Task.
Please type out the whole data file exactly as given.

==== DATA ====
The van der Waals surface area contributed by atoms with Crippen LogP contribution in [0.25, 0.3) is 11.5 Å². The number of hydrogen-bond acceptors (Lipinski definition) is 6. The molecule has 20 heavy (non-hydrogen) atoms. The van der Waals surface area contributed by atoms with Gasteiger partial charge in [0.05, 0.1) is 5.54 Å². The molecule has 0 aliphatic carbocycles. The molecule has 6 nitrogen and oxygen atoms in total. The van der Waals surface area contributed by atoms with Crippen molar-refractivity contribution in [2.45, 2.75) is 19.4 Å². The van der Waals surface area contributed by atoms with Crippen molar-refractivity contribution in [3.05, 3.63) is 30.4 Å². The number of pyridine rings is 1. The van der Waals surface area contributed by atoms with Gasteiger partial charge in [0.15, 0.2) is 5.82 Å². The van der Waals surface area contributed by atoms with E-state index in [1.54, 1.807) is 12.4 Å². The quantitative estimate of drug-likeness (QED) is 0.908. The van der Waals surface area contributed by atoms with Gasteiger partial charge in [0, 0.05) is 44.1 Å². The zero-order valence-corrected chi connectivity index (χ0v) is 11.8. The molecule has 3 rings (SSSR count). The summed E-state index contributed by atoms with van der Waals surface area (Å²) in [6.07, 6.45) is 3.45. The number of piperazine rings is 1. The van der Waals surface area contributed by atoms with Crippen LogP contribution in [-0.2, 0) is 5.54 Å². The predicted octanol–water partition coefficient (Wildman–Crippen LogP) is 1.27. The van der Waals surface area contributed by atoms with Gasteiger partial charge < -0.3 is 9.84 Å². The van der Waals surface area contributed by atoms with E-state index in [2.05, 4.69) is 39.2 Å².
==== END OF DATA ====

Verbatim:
The van der Waals surface area contributed by atoms with Crippen LogP contribution in [0.25, 0.3) is 11.5 Å². The number of hydrogen-bond acceptors (Lipinski definition) is 6. The molecule has 20 heavy (non-hydrogen) atoms. The van der Waals surface area contributed by atoms with Gasteiger partial charge in [0.05, 0.1) is 5.54 Å². The molecule has 0 aliphatic carbocycles. The molecule has 6 nitrogen and oxygen atoms in total. The van der Waals surface area contributed by atoms with Crippen molar-refractivity contribution in [2.45, 2.75) is 19.4 Å². The van der Waals surface area contributed by atoms with Crippen molar-refractivity contribution in [3.05, 3.63) is 30.4 Å². The number of pyridine rings is 1. The van der Waals surface area contributed by atoms with Gasteiger partial charge in [0.15, 0.2) is 5.82 Å². The van der Waals surface area contributed by atoms with E-state index in [1.54, 1.807) is 12.4 Å². The quantitative estimate of drug-likeness (QED) is 0.908. The van der Waals surface area contributed by atoms with Gasteiger partial charge in [0, 0.05) is 44.1 Å². The zero-order valence-corrected chi connectivity index (χ0v) is 11.8. The molecule has 3 rings (SSSR count). The summed E-state index contributed by atoms with van der Waals surface area (Å²) in [6.07, 6.45) is 3.45. The number of piperazine rings is 1. The van der Waals surface area contributed by atoms with Crippen LogP contribution in [-0.2, 0) is 5.54 Å². The predicted octanol–water partition coefficient (Wildman–Crippen LogP) is 1.27. The van der Waals surface area contributed by atoms with Gasteiger partial charge < -0.3 is 9.84 Å². The van der Waals surface area contributed by atoms with E-state index in [2.05, 4.69) is 39.2 Å².